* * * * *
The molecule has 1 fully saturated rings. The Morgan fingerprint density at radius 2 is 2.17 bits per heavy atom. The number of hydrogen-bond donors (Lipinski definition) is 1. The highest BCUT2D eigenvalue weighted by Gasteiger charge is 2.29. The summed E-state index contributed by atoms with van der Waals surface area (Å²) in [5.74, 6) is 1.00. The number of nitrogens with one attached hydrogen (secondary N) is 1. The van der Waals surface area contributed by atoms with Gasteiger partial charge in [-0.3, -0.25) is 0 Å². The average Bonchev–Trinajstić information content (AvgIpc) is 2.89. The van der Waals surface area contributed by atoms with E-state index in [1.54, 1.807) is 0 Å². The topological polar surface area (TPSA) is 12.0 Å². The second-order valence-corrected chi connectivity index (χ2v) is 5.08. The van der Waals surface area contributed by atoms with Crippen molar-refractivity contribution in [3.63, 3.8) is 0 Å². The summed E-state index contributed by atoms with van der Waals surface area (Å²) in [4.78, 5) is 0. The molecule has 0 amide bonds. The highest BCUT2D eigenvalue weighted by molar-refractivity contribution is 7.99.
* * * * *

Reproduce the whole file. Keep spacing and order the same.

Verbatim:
The molecule has 1 fully saturated rings. The Morgan fingerprint density at radius 2 is 2.17 bits per heavy atom. The number of hydrogen-bond donors (Lipinski definition) is 1. The highest BCUT2D eigenvalue weighted by Gasteiger charge is 2.29. The summed E-state index contributed by atoms with van der Waals surface area (Å²) in [5.74, 6) is 1.00. The number of nitrogens with one attached hydrogen (secondary N) is 1. The van der Waals surface area contributed by atoms with Gasteiger partial charge in [-0.3, -0.25) is 0 Å². The average Bonchev–Trinajstić information content (AvgIpc) is 2.89. The van der Waals surface area contributed by atoms with E-state index in [1.54, 1.807) is 0 Å². The topological polar surface area (TPSA) is 12.0 Å². The second-order valence-corrected chi connectivity index (χ2v) is 5.08. The van der Waals surface area contributed by atoms with Crippen molar-refractivity contribution in [3.63, 3.8) is 0 Å². The summed E-state index contributed by atoms with van der Waals surface area (Å²) in [4.78, 5) is 0. The molecule has 0 amide bonds. The highest BCUT2D eigenvalue weighted by molar-refractivity contribution is 7.99.